October 4, 2017 / 4:42 pm

The Independence Movement in Catalonia

Over the weekend, a region in northeast Spain voted to become independent.  Even so, it’s entirely possible that won’t happen.

Catalan officials announced a staggering 90 percent of those who had voted had said ‘yea’ to the question of independence, according to the New York Times.  (To put that in perspective, about half of Catalonia’s registered voter population participated in the Sunday referendum.)  The question of independence isn’t new –the region has been at odds with the central government of Spain, based in the nation’s capital, Madrid, for centuries.

Catalonia was made part of Spain with the marriage of King Ferdinand and Queen Isabella in 1469 and has been one of the most autonomous of the regions ever since, with its own strong social and cultural identity.  The War of Spanish Succession only served to cement the relationship; the city of Barcelona, the capital of Catalonia, allied itself with Austria’s Archduke Charles against Spain’s Philip V.  After a brutal, fourteen-month-long siege, the city surrendered to Philip in 1714, and was made a part of Spain, the beginning of the nation’s system of centralized government.

One of the first major pushes for independence came in the nineteenth century, along with an attempt to preserve the region’s dialect, Catalan.  The largest push for the region’s autonomy came after the dictatorship of Francisco Franco, who was known for his nationwide attempts to quell regional dialects and cultures in favor of a centralized Spanish identity and language.  The bitterness caused by Franco’s efforts remain still today, all across Spain, but especially in regions such as Catalonia.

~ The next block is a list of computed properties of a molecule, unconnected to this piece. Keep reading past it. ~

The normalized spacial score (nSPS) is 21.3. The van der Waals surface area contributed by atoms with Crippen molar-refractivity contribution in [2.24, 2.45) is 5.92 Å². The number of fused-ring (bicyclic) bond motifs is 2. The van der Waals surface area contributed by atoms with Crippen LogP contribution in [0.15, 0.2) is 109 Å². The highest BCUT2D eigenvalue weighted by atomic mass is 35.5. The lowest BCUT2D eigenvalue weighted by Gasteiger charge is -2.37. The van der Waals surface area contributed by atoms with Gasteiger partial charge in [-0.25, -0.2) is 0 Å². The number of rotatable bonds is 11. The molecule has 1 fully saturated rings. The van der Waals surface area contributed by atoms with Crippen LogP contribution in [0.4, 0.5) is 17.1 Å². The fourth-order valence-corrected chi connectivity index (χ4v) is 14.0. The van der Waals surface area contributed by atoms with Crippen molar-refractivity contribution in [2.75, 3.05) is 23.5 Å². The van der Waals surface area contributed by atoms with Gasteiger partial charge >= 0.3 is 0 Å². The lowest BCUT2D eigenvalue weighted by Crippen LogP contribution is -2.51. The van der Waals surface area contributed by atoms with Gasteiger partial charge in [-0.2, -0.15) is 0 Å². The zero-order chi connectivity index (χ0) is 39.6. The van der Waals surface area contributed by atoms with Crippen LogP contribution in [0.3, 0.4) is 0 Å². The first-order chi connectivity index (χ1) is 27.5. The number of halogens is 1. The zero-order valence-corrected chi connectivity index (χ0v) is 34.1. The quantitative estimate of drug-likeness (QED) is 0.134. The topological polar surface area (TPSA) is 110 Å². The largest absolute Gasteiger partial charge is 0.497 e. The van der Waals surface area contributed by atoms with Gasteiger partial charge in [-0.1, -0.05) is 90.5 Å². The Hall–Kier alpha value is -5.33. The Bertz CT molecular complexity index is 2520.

Recently, the Catalan independence movement once again rose to prominence, led by Carles Puigdemont, a former journalist-turned-politician.  But why now?

The October 1 referendum certainly wasn’t the first of its kind, even just in the past few years.  There was an attempt in 2014, which was declared unconstitutional, just as Sunday’s was, and held more of a symbolic role in gauging the stance of the public.

An opinion poll in March 2017 showed uncertain results, as more people seemed in favor of remaining a part of Spain; though in the past few months, the movement had started to gain favor.

It followed the international trend of nationalism –like the imagery used in the 2014 Scottish independence referendum; the ‘America First’ rhetoric that got President Trump elected; the ‘Leave’ vote that triggered Brexit; and, most recently, the alt-right movements that gave President Macron of France and Chancellor Merkel of Germany a run for their money in this year’s elections.

The central government in Madrid attempted to stop the vote, first by declaring it unconstitutional, then by sending police to physically stop Catalans from voting.  There were reports of police blocked polling stations, using riot gear and in some cases rubber bullets in an attempt to stop the referendum from proceeding.